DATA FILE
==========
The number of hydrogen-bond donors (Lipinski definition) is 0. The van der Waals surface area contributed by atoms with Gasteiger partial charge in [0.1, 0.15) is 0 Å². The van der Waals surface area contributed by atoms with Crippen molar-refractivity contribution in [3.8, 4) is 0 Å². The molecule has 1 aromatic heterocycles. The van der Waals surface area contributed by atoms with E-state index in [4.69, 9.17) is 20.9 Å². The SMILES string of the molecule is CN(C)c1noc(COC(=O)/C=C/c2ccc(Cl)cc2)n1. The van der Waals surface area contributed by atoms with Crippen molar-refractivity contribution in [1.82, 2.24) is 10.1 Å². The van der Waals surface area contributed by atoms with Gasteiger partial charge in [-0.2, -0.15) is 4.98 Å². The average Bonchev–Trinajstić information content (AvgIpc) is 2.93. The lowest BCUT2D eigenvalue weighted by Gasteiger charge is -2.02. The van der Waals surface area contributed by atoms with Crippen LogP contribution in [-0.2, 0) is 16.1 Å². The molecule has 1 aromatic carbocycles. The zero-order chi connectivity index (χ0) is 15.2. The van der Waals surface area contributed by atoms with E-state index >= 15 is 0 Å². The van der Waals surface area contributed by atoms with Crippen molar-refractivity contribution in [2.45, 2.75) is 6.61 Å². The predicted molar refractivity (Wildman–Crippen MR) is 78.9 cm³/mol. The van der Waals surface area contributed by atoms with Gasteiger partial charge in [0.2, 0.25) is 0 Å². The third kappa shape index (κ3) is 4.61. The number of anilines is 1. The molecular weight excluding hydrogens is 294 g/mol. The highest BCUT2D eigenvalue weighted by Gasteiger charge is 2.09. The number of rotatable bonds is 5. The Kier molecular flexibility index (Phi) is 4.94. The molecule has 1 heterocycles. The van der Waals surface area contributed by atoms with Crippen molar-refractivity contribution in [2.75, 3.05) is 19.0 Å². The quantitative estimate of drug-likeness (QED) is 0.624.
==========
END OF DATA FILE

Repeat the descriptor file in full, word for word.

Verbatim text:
The number of hydrogen-bond donors (Lipinski definition) is 0. The van der Waals surface area contributed by atoms with Gasteiger partial charge in [0.1, 0.15) is 0 Å². The van der Waals surface area contributed by atoms with Crippen molar-refractivity contribution in [3.8, 4) is 0 Å². The molecule has 1 aromatic heterocycles. The van der Waals surface area contributed by atoms with E-state index in [4.69, 9.17) is 20.9 Å². The SMILES string of the molecule is CN(C)c1noc(COC(=O)/C=C/c2ccc(Cl)cc2)n1. The van der Waals surface area contributed by atoms with Crippen molar-refractivity contribution in [1.82, 2.24) is 10.1 Å². The van der Waals surface area contributed by atoms with Gasteiger partial charge in [-0.2, -0.15) is 4.98 Å². The average Bonchev–Trinajstić information content (AvgIpc) is 2.93. The lowest BCUT2D eigenvalue weighted by Gasteiger charge is -2.02. The van der Waals surface area contributed by atoms with Crippen LogP contribution in [-0.2, 0) is 16.1 Å². The molecule has 1 aromatic carbocycles. The zero-order chi connectivity index (χ0) is 15.2. The van der Waals surface area contributed by atoms with E-state index >= 15 is 0 Å². The van der Waals surface area contributed by atoms with Crippen molar-refractivity contribution in [2.45, 2.75) is 6.61 Å². The predicted molar refractivity (Wildman–Crippen MR) is 78.9 cm³/mol. The van der Waals surface area contributed by atoms with Gasteiger partial charge in [0.2, 0.25) is 0 Å². The third kappa shape index (κ3) is 4.61. The number of anilines is 1. The molecular weight excluding hydrogens is 294 g/mol. The highest BCUT2D eigenvalue weighted by Gasteiger charge is 2.09. The number of rotatable bonds is 5. The Kier molecular flexibility index (Phi) is 4.94. The molecule has 1 heterocycles. The van der Waals surface area contributed by atoms with Crippen molar-refractivity contribution in [2.75, 3.05) is 19.0 Å². The quantitative estimate of drug-likeness (QED) is 0.624.